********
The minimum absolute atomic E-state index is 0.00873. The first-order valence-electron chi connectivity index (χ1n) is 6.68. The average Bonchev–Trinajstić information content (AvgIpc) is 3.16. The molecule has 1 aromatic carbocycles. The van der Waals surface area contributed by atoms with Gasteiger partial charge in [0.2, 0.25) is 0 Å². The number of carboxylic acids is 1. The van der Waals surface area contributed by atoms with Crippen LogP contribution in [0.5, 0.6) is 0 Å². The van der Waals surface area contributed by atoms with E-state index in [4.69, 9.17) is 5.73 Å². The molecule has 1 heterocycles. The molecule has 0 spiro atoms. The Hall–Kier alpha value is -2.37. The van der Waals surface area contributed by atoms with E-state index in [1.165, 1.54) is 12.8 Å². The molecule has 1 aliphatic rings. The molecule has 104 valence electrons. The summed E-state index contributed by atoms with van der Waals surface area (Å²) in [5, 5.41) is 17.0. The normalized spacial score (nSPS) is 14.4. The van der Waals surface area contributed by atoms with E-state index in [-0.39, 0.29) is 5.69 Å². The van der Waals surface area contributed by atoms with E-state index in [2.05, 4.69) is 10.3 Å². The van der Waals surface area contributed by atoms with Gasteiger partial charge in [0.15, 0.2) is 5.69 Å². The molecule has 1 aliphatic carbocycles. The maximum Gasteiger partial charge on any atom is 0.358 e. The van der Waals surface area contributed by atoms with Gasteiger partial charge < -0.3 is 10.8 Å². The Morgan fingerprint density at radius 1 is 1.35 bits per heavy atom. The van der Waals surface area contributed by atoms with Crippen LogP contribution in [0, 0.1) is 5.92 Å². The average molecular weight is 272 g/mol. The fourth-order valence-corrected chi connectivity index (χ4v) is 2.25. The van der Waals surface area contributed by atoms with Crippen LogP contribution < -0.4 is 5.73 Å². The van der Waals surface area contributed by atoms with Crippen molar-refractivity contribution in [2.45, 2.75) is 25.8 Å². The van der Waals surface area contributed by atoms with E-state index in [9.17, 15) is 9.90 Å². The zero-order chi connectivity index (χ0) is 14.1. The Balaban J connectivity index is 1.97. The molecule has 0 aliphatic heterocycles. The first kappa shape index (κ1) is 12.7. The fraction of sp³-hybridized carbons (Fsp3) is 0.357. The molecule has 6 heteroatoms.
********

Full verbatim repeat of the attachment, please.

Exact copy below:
The minimum absolute atomic E-state index is 0.00873. The first-order valence-electron chi connectivity index (χ1n) is 6.68. The average Bonchev–Trinajstić information content (AvgIpc) is 3.16. The molecule has 1 aromatic carbocycles. The van der Waals surface area contributed by atoms with Gasteiger partial charge in [0.2, 0.25) is 0 Å². The number of carboxylic acids is 1. The van der Waals surface area contributed by atoms with Crippen LogP contribution in [0.5, 0.6) is 0 Å². The van der Waals surface area contributed by atoms with E-state index in [4.69, 9.17) is 5.73 Å². The molecule has 1 heterocycles. The molecule has 0 spiro atoms. The Hall–Kier alpha value is -2.37. The van der Waals surface area contributed by atoms with E-state index in [1.165, 1.54) is 12.8 Å². The molecule has 1 aliphatic rings. The molecule has 104 valence electrons. The summed E-state index contributed by atoms with van der Waals surface area (Å²) in [5, 5.41) is 17.0. The normalized spacial score (nSPS) is 14.4. The van der Waals surface area contributed by atoms with E-state index in [-0.39, 0.29) is 5.69 Å². The van der Waals surface area contributed by atoms with E-state index in [2.05, 4.69) is 10.3 Å². The van der Waals surface area contributed by atoms with Gasteiger partial charge in [0.15, 0.2) is 5.69 Å². The molecule has 1 aliphatic carbocycles. The maximum Gasteiger partial charge on any atom is 0.358 e. The van der Waals surface area contributed by atoms with Gasteiger partial charge < -0.3 is 10.8 Å². The Morgan fingerprint density at radius 1 is 1.35 bits per heavy atom. The van der Waals surface area contributed by atoms with Crippen LogP contribution in [0, 0.1) is 5.92 Å². The average molecular weight is 272 g/mol. The fourth-order valence-corrected chi connectivity index (χ4v) is 2.25. The van der Waals surface area contributed by atoms with Crippen LogP contribution < -0.4 is 5.73 Å². The van der Waals surface area contributed by atoms with Crippen molar-refractivity contribution in [2.45, 2.75) is 25.8 Å². The van der Waals surface area contributed by atoms with E-state index in [9.17, 15) is 9.90 Å². The zero-order chi connectivity index (χ0) is 14.1. The Balaban J connectivity index is 1.97. The molecule has 0 aliphatic heterocycles. The first kappa shape index (κ1) is 12.7. The fraction of sp³-hybridized carbons (Fsp3) is 0.357. The molecule has 6 heteroatoms.